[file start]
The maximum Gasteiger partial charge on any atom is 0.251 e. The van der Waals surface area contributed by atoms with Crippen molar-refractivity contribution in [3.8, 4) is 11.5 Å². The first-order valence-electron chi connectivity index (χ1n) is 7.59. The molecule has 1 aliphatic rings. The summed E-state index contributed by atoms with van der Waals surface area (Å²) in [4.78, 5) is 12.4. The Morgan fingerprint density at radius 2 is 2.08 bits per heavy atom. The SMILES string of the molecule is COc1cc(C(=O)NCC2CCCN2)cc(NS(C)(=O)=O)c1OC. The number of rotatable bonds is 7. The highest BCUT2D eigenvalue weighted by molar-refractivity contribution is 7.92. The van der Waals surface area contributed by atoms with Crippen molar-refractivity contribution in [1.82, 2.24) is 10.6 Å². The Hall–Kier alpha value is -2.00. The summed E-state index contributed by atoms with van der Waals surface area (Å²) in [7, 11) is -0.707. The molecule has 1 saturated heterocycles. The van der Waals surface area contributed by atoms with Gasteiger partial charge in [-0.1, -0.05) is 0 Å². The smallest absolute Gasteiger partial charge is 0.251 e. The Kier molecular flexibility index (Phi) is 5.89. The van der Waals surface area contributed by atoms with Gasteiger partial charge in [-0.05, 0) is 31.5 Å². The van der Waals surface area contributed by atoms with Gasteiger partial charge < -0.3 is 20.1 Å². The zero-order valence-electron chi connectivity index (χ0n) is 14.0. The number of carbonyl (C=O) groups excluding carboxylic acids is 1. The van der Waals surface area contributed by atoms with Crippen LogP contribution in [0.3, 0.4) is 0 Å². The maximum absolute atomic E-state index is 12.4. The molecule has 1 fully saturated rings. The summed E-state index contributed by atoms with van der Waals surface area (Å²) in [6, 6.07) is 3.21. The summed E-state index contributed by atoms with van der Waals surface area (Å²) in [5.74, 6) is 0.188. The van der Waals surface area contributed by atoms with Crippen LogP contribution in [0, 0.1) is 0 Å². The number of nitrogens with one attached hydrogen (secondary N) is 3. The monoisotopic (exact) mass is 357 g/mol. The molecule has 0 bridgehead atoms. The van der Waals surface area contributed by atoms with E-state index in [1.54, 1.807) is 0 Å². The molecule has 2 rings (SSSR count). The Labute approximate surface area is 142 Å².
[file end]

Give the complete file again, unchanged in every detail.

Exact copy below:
The maximum Gasteiger partial charge on any atom is 0.251 e. The van der Waals surface area contributed by atoms with Crippen molar-refractivity contribution in [3.8, 4) is 11.5 Å². The first-order valence-electron chi connectivity index (χ1n) is 7.59. The molecule has 1 aliphatic rings. The summed E-state index contributed by atoms with van der Waals surface area (Å²) in [4.78, 5) is 12.4. The Morgan fingerprint density at radius 2 is 2.08 bits per heavy atom. The SMILES string of the molecule is COc1cc(C(=O)NCC2CCCN2)cc(NS(C)(=O)=O)c1OC. The number of rotatable bonds is 7. The highest BCUT2D eigenvalue weighted by molar-refractivity contribution is 7.92. The van der Waals surface area contributed by atoms with Crippen molar-refractivity contribution in [1.82, 2.24) is 10.6 Å². The Hall–Kier alpha value is -2.00. The summed E-state index contributed by atoms with van der Waals surface area (Å²) in [7, 11) is -0.707. The molecule has 1 saturated heterocycles. The van der Waals surface area contributed by atoms with Gasteiger partial charge in [-0.1, -0.05) is 0 Å². The smallest absolute Gasteiger partial charge is 0.251 e. The Kier molecular flexibility index (Phi) is 5.89. The van der Waals surface area contributed by atoms with Gasteiger partial charge in [-0.05, 0) is 31.5 Å². The van der Waals surface area contributed by atoms with Gasteiger partial charge < -0.3 is 20.1 Å². The zero-order valence-electron chi connectivity index (χ0n) is 14.0. The number of carbonyl (C=O) groups excluding carboxylic acids is 1. The van der Waals surface area contributed by atoms with Crippen LogP contribution in [0.3, 0.4) is 0 Å². The maximum absolute atomic E-state index is 12.4. The molecule has 1 fully saturated rings. The summed E-state index contributed by atoms with van der Waals surface area (Å²) in [6, 6.07) is 3.21. The summed E-state index contributed by atoms with van der Waals surface area (Å²) in [5.74, 6) is 0.188. The van der Waals surface area contributed by atoms with Crippen LogP contribution in [0, 0.1) is 0 Å². The number of nitrogens with one attached hydrogen (secondary N) is 3. The monoisotopic (exact) mass is 357 g/mol. The molecule has 0 bridgehead atoms. The van der Waals surface area contributed by atoms with E-state index in [1.54, 1.807) is 0 Å². The molecule has 2 rings (SSSR count). The Labute approximate surface area is 142 Å².